On Saturday (2/19/11), the Los Angeles Times published an article, "Ex-high school principal gets 8 years for molesting four girls." The case involved Jonas Vital Silverio, who had pleaded no contest to 10 counts of lewd acts on a child 14 or 15 years old.
At first blush, the story seems to be just another stomach-turning account of child abuse in our nation's public schools. But buried in the middle of the article was a troubling detail:
[Los Angeles County] Prosecutor Stephanie Chavez said Silverio had a history of sexual misconduct.
In 1995, Silverio was placed on probation for a misdemeanor conviction of unlawful sexual intercourse with a minor.
In other words, Silverio was serving as the boss at Firebaugh High School in Lynwood, California, even though he had a criminal record for having sex with an underage girl.
One cannot help but wonder: How on earth does a person with such a conviction on his record rise to such a lofty position in a school?
Kudos to the Times for at least including this important fact in its article. (Other local outlets didn't note it at all.) But, again, this shocking detail only merited a passing mention in the middle of the Times' story.
The lack of investigative reporting of this troubling school case only reinforces the clear and pervasive double standard in the media when reporting cases or allegations of child abuse. While the media has aggressively investigated and trumpeted decades-old cases involving Catholic priests from just about anywhere in the world, it has not been nearly as eager to report the massive abuse and cover-ups happening today in our nation's public schools.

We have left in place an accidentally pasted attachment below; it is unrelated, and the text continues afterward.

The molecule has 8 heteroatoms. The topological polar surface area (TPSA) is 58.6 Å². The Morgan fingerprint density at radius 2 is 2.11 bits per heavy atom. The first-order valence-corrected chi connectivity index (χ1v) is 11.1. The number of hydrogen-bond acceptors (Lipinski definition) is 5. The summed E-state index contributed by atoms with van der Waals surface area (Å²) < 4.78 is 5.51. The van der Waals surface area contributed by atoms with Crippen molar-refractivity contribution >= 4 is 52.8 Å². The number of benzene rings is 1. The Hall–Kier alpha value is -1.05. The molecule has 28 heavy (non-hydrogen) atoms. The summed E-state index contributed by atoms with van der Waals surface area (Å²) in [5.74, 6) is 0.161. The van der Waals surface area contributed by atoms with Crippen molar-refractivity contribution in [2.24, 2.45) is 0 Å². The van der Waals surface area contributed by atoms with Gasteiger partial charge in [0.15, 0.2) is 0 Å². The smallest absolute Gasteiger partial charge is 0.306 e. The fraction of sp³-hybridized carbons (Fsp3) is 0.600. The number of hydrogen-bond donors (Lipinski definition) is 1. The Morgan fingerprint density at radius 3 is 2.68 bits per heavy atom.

Surely if the Silverio case involved the Catholic Church, loads of media outlets would have reported the story, and it probably would have garnered huge national attention. It is not too hard to imagine the headlines:
"Catholic Church allowed criminal child sex offender to rape again"
"Convicted Child Molester Found Haven in Catholic Church"
Just over a week ago, the New York Times forcefully investigated a case involving a Catholic priest across the country in California who admitted to an unlawful relationship with a 16-year-old girl 45 years ago. It even posted a trove of documents related to the case. Hundreds of media outlets picked up on the story, and the narrative was widely reported.
Yet where is the New York Times on this current school story? And will the Los Angeles Times follow up and investigate how someone with a "misdemeanor conviction of unlawful sexual intercourse with a minor" rose to the rank of high school principal? Will anyone investigate this?
At the hearing for Silverio's sentencing, traumatized victims and families spoke emotionally of the deep harm that the ex-principal wrecked upon them.
"This man has stained my childhood forever," one victim said. "Because of him, I do not trust anybody."
"I went to him for help in his office once," the young woman added. "I ended up on the floor with him lying on top trying to kiss me."
Don't our children deserve better than this media double standard?
Lives are at stake.
(Oh. By the way, there is another small detail to the story: Silverio was not even a U.S. citizen. He'll probably be deported to the Philippines after serving his prison time.)